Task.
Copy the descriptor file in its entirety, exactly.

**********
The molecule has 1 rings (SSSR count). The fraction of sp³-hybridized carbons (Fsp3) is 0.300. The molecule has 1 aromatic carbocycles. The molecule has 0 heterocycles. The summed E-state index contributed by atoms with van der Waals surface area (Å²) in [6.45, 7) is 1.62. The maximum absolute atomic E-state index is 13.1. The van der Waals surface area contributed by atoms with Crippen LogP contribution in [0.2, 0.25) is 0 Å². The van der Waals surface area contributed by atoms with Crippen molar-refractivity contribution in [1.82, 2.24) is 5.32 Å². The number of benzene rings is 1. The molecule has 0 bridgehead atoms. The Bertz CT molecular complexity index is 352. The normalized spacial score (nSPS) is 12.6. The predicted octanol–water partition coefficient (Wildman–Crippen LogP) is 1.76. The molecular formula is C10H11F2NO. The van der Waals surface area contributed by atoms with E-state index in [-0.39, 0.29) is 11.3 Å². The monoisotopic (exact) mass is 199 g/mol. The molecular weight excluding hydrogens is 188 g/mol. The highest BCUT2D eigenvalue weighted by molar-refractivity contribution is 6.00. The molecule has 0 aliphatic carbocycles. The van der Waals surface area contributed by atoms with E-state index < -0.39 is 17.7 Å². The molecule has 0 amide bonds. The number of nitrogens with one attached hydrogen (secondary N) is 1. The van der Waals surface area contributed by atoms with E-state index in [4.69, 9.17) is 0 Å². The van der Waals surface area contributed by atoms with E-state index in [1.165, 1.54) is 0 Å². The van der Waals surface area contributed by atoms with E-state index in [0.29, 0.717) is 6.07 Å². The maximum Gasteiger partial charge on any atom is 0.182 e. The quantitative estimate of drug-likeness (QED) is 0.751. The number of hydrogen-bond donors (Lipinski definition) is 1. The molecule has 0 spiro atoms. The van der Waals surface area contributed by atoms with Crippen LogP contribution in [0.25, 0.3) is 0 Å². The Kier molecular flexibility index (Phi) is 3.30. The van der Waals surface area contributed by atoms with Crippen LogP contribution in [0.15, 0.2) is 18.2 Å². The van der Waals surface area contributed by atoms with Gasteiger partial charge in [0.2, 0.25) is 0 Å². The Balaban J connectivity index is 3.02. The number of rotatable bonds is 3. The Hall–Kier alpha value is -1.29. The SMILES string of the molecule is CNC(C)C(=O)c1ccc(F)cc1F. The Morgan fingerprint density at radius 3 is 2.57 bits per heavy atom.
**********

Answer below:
The molecule has 1 rings (SSSR count). The fraction of sp³-hybridized carbons (Fsp3) is 0.300. The molecule has 1 aromatic carbocycles. The molecule has 0 heterocycles. The summed E-state index contributed by atoms with van der Waals surface area (Å²) in [6.45, 7) is 1.62. The maximum absolute atomic E-state index is 13.1. The van der Waals surface area contributed by atoms with Crippen LogP contribution in [0.2, 0.25) is 0 Å². The van der Waals surface area contributed by atoms with Crippen molar-refractivity contribution in [1.82, 2.24) is 5.32 Å². The number of benzene rings is 1. The molecule has 0 bridgehead atoms. The Bertz CT molecular complexity index is 352. The normalized spacial score (nSPS) is 12.6. The predicted octanol–water partition coefficient (Wildman–Crippen LogP) is 1.76. The molecular formula is C10H11F2NO. The van der Waals surface area contributed by atoms with E-state index in [-0.39, 0.29) is 11.3 Å². The monoisotopic (exact) mass is 199 g/mol. The molecular weight excluding hydrogens is 188 g/mol. The highest BCUT2D eigenvalue weighted by molar-refractivity contribution is 6.00. The molecule has 0 aliphatic carbocycles. The van der Waals surface area contributed by atoms with E-state index < -0.39 is 17.7 Å². The molecule has 0 amide bonds. The number of nitrogens with one attached hydrogen (secondary N) is 1. The van der Waals surface area contributed by atoms with E-state index in [4.69, 9.17) is 0 Å². The van der Waals surface area contributed by atoms with E-state index in [1.165, 1.54) is 0 Å². The van der Waals surface area contributed by atoms with E-state index in [0.29, 0.717) is 6.07 Å². The maximum Gasteiger partial charge on any atom is 0.182 e. The quantitative estimate of drug-likeness (QED) is 0.751. The number of hydrogen-bond donors (Lipinski definition) is 1. The molecule has 0 spiro atoms. The van der Waals surface area contributed by atoms with Crippen LogP contribution in [0.25, 0.3) is 0 Å². The Kier molecular flexibility index (Phi) is 3.30. The van der Waals surface area contributed by atoms with Crippen LogP contribution in [0.15, 0.2) is 18.2 Å². The van der Waals surface area contributed by atoms with Gasteiger partial charge in [0.2, 0.25) is 0 Å². The Balaban J connectivity index is 3.02. The number of rotatable bonds is 3. The Hall–Kier alpha value is -1.29. The SMILES string of the molecule is CNC(C)C(=O)c1ccc(F)cc1F. The Morgan fingerprint density at radius 3 is 2.57 bits per heavy atom.